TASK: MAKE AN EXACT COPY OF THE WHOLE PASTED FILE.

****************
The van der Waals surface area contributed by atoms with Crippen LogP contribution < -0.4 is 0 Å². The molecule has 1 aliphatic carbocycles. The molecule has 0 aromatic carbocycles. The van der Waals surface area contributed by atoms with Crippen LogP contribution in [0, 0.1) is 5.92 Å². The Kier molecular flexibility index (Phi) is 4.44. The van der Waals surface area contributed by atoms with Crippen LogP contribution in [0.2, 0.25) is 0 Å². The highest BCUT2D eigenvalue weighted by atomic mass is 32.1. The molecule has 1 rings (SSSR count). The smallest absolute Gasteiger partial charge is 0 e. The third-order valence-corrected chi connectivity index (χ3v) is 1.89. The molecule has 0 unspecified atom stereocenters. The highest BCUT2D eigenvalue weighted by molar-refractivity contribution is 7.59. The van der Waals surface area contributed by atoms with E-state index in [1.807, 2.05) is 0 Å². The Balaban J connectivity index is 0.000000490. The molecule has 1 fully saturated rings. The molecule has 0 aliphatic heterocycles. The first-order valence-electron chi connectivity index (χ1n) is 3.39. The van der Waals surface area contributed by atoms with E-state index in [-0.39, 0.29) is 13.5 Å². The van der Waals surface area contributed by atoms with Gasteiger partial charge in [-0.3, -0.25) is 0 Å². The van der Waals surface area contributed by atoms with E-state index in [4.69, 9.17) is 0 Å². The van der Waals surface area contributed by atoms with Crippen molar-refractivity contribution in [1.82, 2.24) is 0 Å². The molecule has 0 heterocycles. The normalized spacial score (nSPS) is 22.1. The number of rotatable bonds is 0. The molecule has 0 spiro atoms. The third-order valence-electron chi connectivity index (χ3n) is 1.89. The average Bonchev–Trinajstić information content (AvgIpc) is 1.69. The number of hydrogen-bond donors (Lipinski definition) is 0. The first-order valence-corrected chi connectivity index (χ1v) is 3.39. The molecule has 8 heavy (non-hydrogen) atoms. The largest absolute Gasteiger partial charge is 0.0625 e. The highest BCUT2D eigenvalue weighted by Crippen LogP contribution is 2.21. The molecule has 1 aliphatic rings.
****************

The van der Waals surface area contributed by atoms with Crippen LogP contribution < -0.4 is 0 Å². The molecule has 1 aliphatic carbocycles. The molecule has 0 aromatic carbocycles. The van der Waals surface area contributed by atoms with Crippen LogP contribution in [0, 0.1) is 5.92 Å². The Kier molecular flexibility index (Phi) is 4.44. The van der Waals surface area contributed by atoms with Crippen LogP contribution in [0.2, 0.25) is 0 Å². The highest BCUT2D eigenvalue weighted by atomic mass is 32.1. The molecule has 1 rings (SSSR count). The smallest absolute Gasteiger partial charge is 0 e. The third-order valence-corrected chi connectivity index (χ3v) is 1.89. The molecule has 0 unspecified atom stereocenters. The highest BCUT2D eigenvalue weighted by molar-refractivity contribution is 7.59. The van der Waals surface area contributed by atoms with E-state index in [1.807, 2.05) is 0 Å². The Balaban J connectivity index is 0.000000490. The molecule has 1 fully saturated rings. The molecule has 0 aliphatic heterocycles. The first-order valence-electron chi connectivity index (χ1n) is 3.39. The van der Waals surface area contributed by atoms with E-state index in [-0.39, 0.29) is 13.5 Å². The van der Waals surface area contributed by atoms with Gasteiger partial charge in [-0.3, -0.25) is 0 Å². The van der Waals surface area contributed by atoms with E-state index in [4.69, 9.17) is 0 Å². The van der Waals surface area contributed by atoms with Crippen molar-refractivity contribution in [1.82, 2.24) is 0 Å². The molecule has 0 heterocycles. The normalized spacial score (nSPS) is 22.1. The number of rotatable bonds is 0. The molecule has 0 spiro atoms. The third-order valence-electron chi connectivity index (χ3n) is 1.89. The average Bonchev–Trinajstić information content (AvgIpc) is 1.69. The number of hydrogen-bond donors (Lipinski definition) is 0. The first-order valence-corrected chi connectivity index (χ1v) is 3.39. The molecule has 8 heavy (non-hydrogen) atoms. The largest absolute Gasteiger partial charge is 0.0625 e. The highest BCUT2D eigenvalue weighted by Crippen LogP contribution is 2.21. The molecule has 1 aliphatic rings.